Existing IP legislation provides for protection against groundless threats in respect of IP infringement brought by a rights holder against a competitor. The legislation covers patents, design rights (both registered and unregistered) and trademarks, but excludes copyright.
Groundless threats provisions were originally introduced in response to owners of patent rights threatening infringement proceedings against competitors without any bona fide intention of actually initiating proceedings. The cost and complexity of patent infringement proceedings were thought to be so high that the issuance of threats could result in competitors being driven from the market. The provisions were therefore intended to prevent casual threats of IP infringement being made by owners of IP rights without any basis for doing so, while also allowing IP rights holders to retain the opportunity to enforce their rights against those parties manufacturing or importing the infringing articles (ie, not retailers and parties down the product supply stream).
However, the groundless threats provisions have caused problems in practice and commonly discourage discussions from being held in an open and ultimately productive manner. Many consider reform to be overdue.
Earlier this year, the Law Commission launched a consultation into groundless threats provisions in English law. The consultation paper, entitled "Patents, Trademarks and Design Rights: Groundless Threats", addresses recognised concerns about the groundless threats provisions for patents, trademarks and registered and unregistered design rights, and considers whether an unfair competition law may have a role to play going forward.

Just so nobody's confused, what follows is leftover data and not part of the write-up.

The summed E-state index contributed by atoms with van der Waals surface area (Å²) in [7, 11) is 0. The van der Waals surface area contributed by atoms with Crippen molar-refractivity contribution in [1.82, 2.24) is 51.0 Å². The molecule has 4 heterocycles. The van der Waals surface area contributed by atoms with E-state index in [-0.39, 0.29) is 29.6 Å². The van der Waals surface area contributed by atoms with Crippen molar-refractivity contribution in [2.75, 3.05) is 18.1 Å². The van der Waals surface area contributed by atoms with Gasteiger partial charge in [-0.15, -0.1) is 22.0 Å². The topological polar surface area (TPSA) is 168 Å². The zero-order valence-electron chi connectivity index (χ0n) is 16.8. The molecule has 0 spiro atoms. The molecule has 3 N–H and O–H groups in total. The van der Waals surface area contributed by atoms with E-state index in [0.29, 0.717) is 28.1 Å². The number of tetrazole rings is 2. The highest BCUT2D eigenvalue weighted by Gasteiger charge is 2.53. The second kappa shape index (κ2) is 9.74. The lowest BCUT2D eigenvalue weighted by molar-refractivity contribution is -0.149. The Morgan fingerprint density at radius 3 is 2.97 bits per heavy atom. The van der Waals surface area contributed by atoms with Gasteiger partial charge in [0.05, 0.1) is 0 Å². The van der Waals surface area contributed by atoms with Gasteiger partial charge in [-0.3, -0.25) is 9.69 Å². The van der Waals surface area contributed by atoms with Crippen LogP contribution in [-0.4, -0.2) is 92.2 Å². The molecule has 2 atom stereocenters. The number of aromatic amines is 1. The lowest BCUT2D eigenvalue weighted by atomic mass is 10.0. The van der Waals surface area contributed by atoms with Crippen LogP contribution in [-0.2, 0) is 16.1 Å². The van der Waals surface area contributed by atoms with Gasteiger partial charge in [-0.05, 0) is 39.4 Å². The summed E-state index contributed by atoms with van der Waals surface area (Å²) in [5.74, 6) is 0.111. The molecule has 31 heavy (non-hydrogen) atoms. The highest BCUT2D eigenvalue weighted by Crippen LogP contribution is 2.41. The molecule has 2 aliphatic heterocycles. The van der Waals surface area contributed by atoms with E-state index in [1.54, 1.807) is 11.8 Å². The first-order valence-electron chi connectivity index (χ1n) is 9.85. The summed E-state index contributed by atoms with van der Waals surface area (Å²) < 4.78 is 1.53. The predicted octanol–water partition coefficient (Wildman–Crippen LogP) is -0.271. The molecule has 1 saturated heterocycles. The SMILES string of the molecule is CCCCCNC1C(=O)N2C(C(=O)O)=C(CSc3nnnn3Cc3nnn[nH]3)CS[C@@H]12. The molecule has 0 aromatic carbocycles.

The consultation closed on July 17 2013 and the Law Commission has now provided its preliminary comments on the responses to the consultation paper.
The 2004 reforms to the Patents Act 1977 introduced four exemptions which permit the threat of proceedings in respect of any alleged act of infringement – not only in respect of the primary acts of manufacturing or importing – where the person being threatened has made or imported the product for disposal (or used that process). In summary, these exemptions are:
- making enquiries and assertions to track down a primary infringer;
- making threats where the primary infringer cannot be found, despite using best endeavours to find it;
- providing factual information about the patent; and
- where a patent is invalid, the defendant to a threats action has a good-faith defence, if at the time of making the threats it did not know and had no reason to suspect that the patent was invalid.
The consultation recognised that these exemptions do not permit a rights holder to take pre-emptive action to prevent infringing items from being manufactured and/or placed on the market, and proposed extending the exemptions to cover situations where someone has threatened to make or import a product for disposal or to use a process.
It was also recognised that the exemptions introduced in 2004 have been well received and the Law Commission's consultation has proposed to implement these defences for trademarks and registered design rights. Such reform would remove the difference between registrable IP rights and alleviate the problems with the existing law applicable to trademarks and registered design rights. The inclusion of unregistered design rights within the reforms was also touched on by the Law Commission, but no clear proposal for reform was given.